An insurance company can have many reasons for raising the rates on certain types of policies. This can be because of on insurer’s loss history, violations on a driver history record and the number of claims that have been made on the policy. A rate increase on an insurance policy will not take effect until the policy renews.
An insurer may raise the rates for certain types of policies based on their loss history in a particular area. This is true for areas that are prone to storms or areas in which an insurer has had a lot of claim activity. An insurer will occasionally raise rates on policies because they are not collecting enough premium to cover their claims costs. Normally an insurer looks to break even on the premium they collect and the claims they pay. This can not always be done if there is a storm or some other form of natural disaster which results in many claims being submitted to an insurer. When this happens the only recourse they have is to raise their insurance rates.
An insured that has an automobile policy can see their rates increase because of violations on their driving history. When an insurer looks at an insured’s driving history they are basically looking at the Motor Vehicle Record or MVR. The MVR will list all tickets and violations that were received by the insured. When an insured has received a ticket it will be applied to their insurance premium when the policy renews. Once a ticket or violation appears on an MVR an insurance company will use it to base the premium for three to five years. As a result a speeding ticket an individual received three or four years ago will be used as a factor to calculate the rate that is applied to their policy.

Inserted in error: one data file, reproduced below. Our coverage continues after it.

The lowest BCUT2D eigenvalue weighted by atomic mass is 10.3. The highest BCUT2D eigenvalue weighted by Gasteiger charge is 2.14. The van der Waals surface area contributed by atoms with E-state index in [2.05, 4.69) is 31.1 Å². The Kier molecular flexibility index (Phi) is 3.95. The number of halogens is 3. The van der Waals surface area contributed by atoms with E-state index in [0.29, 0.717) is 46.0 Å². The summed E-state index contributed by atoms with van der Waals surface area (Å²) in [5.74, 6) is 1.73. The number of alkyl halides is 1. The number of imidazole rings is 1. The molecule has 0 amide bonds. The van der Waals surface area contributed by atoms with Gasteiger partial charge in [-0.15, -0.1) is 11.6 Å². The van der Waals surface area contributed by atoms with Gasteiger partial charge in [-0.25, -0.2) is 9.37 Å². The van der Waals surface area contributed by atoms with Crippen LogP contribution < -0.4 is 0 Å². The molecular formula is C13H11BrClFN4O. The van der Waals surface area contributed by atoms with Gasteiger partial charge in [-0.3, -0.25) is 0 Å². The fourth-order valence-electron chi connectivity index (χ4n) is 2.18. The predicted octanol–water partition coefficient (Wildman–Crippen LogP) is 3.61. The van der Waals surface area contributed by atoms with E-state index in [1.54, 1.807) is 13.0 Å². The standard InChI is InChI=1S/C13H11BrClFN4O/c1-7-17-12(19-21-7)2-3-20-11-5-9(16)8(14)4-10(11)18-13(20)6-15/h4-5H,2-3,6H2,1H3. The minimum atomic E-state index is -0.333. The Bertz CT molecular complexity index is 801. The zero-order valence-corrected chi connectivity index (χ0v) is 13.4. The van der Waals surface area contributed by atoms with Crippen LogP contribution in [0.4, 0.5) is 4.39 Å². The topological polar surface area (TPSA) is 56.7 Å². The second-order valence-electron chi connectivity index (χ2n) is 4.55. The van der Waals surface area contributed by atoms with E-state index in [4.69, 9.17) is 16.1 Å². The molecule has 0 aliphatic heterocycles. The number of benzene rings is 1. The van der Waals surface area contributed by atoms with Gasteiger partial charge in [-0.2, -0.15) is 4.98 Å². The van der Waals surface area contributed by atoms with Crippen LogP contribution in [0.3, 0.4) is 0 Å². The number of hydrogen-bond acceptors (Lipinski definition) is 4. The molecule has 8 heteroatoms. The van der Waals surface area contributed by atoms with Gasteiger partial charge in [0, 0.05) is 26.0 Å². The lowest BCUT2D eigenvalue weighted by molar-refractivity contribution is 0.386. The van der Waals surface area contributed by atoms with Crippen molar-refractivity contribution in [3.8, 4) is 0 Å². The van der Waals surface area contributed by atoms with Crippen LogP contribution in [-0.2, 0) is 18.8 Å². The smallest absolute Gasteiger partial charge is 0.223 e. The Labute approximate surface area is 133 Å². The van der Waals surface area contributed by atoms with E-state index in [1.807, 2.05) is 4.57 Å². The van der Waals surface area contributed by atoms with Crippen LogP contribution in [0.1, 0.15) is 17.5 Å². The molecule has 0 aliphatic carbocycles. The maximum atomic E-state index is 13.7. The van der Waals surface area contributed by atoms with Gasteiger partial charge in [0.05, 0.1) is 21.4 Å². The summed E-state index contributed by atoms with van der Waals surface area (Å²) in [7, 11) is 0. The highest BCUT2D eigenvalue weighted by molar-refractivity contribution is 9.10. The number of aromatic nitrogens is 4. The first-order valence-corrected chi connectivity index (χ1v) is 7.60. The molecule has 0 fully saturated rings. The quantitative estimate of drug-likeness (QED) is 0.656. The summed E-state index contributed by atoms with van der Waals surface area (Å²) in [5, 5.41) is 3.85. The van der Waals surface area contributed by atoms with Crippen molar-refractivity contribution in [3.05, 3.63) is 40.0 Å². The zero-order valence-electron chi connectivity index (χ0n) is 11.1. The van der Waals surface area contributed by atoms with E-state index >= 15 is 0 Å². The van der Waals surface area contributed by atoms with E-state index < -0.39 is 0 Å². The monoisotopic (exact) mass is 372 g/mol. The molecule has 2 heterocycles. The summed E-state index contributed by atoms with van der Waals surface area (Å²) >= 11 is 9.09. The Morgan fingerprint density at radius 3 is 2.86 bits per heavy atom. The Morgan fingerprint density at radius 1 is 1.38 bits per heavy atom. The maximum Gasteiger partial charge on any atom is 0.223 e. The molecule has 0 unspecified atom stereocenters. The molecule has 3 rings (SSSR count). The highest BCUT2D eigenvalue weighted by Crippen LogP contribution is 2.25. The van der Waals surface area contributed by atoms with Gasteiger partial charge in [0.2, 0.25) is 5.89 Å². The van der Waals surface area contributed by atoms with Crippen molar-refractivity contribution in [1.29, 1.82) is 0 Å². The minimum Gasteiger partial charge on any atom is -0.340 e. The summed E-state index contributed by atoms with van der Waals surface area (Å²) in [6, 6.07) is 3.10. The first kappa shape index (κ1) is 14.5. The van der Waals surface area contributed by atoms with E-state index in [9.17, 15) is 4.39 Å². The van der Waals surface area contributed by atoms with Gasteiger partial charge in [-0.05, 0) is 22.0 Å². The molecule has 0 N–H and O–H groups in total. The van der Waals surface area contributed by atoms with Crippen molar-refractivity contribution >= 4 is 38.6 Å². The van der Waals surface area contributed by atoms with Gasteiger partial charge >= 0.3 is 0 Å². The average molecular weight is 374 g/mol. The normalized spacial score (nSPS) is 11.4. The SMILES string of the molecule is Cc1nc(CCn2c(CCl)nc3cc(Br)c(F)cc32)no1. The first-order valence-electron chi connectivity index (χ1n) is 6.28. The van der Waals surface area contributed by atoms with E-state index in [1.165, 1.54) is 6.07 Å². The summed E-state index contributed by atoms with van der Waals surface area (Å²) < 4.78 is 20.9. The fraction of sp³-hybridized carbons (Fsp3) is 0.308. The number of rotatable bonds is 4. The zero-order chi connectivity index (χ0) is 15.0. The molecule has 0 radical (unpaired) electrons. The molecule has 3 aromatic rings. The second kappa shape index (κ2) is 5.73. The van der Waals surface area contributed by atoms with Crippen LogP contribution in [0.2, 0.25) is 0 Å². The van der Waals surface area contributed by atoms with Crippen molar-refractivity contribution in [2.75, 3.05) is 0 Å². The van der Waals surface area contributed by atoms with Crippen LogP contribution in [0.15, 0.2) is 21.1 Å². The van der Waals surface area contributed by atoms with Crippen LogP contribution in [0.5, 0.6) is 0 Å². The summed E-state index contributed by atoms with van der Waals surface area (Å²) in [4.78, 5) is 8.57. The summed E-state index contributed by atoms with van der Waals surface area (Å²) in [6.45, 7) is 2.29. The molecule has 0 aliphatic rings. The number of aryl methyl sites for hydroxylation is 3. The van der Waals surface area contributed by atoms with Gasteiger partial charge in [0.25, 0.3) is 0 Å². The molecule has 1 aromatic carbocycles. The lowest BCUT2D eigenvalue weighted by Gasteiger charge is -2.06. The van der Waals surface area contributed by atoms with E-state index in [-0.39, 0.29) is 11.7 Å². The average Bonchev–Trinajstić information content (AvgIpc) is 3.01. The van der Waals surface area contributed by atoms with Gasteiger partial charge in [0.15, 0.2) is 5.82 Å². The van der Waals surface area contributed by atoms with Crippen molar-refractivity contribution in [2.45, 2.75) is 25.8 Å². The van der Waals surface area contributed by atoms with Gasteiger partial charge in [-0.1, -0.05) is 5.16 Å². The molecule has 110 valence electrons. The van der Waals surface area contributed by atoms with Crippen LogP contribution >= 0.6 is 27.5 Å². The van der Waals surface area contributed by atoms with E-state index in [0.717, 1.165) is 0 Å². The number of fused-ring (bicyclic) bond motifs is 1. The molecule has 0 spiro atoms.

An insurer can also raise the rates on an insurance policy based on the number of claims that have been submitted on the policy. Usually when an insured files their first claim on their policy an insurer will not raise their rate. However, once there are multiple claims within a specific time period an insured can assess higher rates because the insured is seen as a greater risk. Again, any rate increase that is applied to a policy will not take effect until the policy renews. One thing an insured can do to reduce the amount of claims is to try and pay for damage that is at or near the deductible on the policy. Even though insurance is provided to pay claims having too many usually results in a rate increase.
Any time an insured decides to raise the insurance rate for one of their insured’s they cannot do so until the policy renews. This is because an insurance policy is a contract and it cannot be charge more for a policy mid way through the policy term. They can however decide to non-renew a policy but need to notify the policyholder at least sixty days in advance.